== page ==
“People from another land. After being told you’re not part of them many times, you realize that your community must come from outsiders.”
“Wow! That’s totally fascinating to me. I normally just talk about the distance between modern minds and ancient minds. I think, maybe I’m wrong, that that is an even way huger difference. They were totally insane, sort schizophrenic like until modern times.”
“Cool. So what is the shocker you’re so cautious about?”
“Well, once I establish intelligence as special, I show that we are not the last stop in intelligence’s development. Computers and machines are getting this special characteristic too.”
“I don’t know about that. But…? Long story short, hit me with it!”
“Hold on! We also need an ethic that will guide us as neuroscience re-engineers man and destroys his sacredness. That ethic is based on the ultimate value of intelligence, computer, human or whatever.”
“Yeah. Intelligence.” I paused as he pondered.

“Okay.” I launched as to not build more resentment through excessive intro or invite further questions. “I conclude that we need to sterilize a lot of people to allow intelligence to survive.”

As I lead up to that sentence, I nervously checked his expression for some kind of shock. But he just seemed to continue non-chalantly looking at me.
“And of course I deal with Hitler because any book like this has to. But you have to read my whole argument before you can judge it.” I added in last minute defensive haste.

“Well, I can see why people would be shocked. Genocide is wrong! Isn’t that obvious?” He said with what I imagined was a little predictable rise in ire.

“No. It’s not wrong!” He shrieked a little when upset.
“No. Of course genocide is wrong! My no was the start of saying, “No. It’s not genocide.” No one would be killed. And it isn’t genocide, cause I’d count on it not being perfectly efficient or used everywhere. Some people would continue to reproduce. No one would be killed at all. Killing is wrong. If for no other reason than it isn’t conducive to intelligence. It makes people panic.”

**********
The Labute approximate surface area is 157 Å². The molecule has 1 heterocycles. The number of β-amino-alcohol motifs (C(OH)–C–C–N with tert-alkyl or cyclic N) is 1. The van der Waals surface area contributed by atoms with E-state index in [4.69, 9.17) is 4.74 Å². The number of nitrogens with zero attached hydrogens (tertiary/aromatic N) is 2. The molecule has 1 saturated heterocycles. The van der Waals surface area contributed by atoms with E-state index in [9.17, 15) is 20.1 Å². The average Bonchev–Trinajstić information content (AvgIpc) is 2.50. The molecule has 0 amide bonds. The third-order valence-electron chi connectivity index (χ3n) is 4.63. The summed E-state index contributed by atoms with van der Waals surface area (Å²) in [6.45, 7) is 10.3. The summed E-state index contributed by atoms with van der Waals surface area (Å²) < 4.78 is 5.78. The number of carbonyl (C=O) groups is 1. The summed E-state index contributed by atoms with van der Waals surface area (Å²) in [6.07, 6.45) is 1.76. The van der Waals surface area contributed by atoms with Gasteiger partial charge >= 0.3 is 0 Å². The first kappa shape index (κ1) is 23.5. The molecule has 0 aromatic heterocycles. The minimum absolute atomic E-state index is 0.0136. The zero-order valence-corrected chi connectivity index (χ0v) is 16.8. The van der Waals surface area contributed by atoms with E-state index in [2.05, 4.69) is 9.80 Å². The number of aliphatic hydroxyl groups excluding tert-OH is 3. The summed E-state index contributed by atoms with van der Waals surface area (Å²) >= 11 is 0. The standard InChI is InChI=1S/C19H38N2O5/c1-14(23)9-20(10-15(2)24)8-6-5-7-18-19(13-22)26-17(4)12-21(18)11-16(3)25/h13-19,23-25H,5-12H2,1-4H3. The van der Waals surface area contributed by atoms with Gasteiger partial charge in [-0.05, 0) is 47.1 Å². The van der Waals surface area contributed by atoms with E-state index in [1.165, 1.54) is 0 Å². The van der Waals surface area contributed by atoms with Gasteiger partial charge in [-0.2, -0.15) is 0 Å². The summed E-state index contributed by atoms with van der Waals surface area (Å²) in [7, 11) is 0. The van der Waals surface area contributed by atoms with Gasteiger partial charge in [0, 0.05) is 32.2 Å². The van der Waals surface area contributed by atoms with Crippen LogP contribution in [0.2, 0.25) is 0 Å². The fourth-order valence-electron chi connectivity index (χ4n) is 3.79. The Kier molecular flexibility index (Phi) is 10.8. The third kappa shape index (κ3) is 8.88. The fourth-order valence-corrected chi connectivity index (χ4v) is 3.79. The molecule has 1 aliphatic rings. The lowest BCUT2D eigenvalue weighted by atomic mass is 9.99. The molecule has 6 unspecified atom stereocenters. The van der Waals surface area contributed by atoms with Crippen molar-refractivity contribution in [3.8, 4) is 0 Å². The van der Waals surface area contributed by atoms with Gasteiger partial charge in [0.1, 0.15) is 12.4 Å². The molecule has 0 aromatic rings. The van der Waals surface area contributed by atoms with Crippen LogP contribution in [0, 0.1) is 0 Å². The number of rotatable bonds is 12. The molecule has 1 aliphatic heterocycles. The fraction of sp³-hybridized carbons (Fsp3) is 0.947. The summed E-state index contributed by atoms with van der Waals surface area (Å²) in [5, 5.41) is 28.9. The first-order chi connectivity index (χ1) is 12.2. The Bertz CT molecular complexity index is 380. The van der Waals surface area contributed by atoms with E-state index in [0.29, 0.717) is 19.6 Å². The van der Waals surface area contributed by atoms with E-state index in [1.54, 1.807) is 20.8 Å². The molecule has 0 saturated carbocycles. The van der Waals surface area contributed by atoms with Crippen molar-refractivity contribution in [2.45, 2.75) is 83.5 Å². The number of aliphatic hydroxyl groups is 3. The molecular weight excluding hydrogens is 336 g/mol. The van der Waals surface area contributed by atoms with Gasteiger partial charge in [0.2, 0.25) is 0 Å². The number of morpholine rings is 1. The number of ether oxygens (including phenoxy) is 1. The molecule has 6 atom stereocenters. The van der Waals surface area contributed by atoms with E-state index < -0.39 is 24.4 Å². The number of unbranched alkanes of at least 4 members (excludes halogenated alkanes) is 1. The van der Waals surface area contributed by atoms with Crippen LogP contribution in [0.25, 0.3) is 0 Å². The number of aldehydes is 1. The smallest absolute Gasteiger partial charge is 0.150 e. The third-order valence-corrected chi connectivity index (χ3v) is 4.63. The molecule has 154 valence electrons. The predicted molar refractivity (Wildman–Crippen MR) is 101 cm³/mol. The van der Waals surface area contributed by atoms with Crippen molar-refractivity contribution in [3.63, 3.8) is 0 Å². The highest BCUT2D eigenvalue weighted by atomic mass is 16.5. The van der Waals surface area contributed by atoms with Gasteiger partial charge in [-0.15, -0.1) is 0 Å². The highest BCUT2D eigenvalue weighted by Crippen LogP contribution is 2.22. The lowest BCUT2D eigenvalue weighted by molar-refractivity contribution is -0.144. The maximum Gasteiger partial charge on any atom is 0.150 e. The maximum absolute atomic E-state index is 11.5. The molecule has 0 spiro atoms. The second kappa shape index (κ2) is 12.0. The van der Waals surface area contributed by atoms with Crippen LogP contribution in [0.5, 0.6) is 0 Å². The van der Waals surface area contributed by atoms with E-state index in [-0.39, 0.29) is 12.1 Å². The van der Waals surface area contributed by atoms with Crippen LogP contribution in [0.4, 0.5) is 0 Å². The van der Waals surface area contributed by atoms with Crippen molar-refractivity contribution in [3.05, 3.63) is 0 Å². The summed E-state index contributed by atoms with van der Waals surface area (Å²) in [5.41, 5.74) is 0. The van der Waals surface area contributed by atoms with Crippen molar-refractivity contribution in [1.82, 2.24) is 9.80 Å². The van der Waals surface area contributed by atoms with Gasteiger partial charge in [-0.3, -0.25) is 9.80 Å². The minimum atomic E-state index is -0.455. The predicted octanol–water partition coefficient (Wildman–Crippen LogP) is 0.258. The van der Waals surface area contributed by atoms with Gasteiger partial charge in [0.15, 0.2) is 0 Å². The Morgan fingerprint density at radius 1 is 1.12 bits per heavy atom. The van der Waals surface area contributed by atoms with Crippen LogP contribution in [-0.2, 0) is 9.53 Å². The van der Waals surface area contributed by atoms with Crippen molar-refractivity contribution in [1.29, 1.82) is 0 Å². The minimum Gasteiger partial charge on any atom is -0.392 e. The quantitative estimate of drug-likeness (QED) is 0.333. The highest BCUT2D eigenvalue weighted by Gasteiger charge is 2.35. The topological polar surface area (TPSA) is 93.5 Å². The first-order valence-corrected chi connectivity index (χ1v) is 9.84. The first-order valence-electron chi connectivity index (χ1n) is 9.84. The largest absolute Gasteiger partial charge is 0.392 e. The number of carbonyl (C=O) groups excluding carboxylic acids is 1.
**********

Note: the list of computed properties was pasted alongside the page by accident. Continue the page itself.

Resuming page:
“Oh. Sorry I interrupted.”
“That’s okay. But statements, out of context can be radically misinterpreted. That’s why I like to tell everything about this book slowly. Genocide is not only wrong, it’s inefficient.”
“Inefficient.” He said with a big grin that acknowledged my irony and sense of humor.

“Still, I believe in mother nature and I think that eventually water and stuff will get scarce and disease and the greenhouse effect will cause the population levels drop. We should let nature take care of herself.”

“We can do it that way. But it’ll be really messy and we’ll have wars and no intelligent selection about who survives And who would survive, doctors or warriors? Do you want to live in a world where there is famine and tough guys rule? Intelligence can do better. We’re supposed to be conscious, not lemmings. Humans.”
“No. I guess it’s better that we interfere in potential disasters.”
“The only question is who to choose.” I continued, throwing hesitancy away. Feeling quite professorial and confident on my own ground I continued my rant. “It isn’t feasible to do sterilization person by person. So we can just blanket all the earth equally, be random about it or we can choose where to do it. And, as you probably figured out, I’m pro-choice.”

I paused as we both smiled concerning my twisting of the pro-choice phrase. He was getting my humor.

“The discussion should be around discussions of which cultures foster intelligence best.” I continued with a seriousness that conveyed that the joking was over. “Which preserves the best of humanity sustainably. That’s much better than just blindly overpopulating ourselves to death. It’s more dignified.”

“Who is your target audience?” Beni asked half for himself, realizing that we have a common obstacle: Marketing our ideas and making them more than just private musings, chief amongst them.
“Everyone. I’d like to make cultures at least receptive to these ideas. Maybe people will be less outraged if it happens if they’ve heard the reasons beforehand. When I discuss these ideas with folks individually they see the need and compassion involved. But I need to break through that wall of political self-censorship that creates borders around what we can think as a society.

Ultimately, like a rogue scientist or group would have to hear about these ideas and do it with out government support. But to hear about it, it must be on the list of discussed topics. If something isn’t in the public discourse it isn’t an option. It won’t be considered. If an idea is not thought about, it doesn’t exist.”

Both of our projects had a commonality in that they created absolute self-contained worlds that were potentially transformative. His work could make him self-sufficient as it teaches self-sufficiently. It creates an independent autonomous teacherless learner. It can work without help from outside of itself. Mine includes a system of morals based on putting intelligence above the all too human. From the premises you could not logically escape the conclusion. Intelligence must intelligently defend itself.

The logic was self-contained in both projects.

Meeting Beni was a really neat happenstance. People that have the ability to create thought constructs are rare. When worlds collide, new ones are formed. We could have fun and great insights exploring worldviews together.
We decided to get falafels.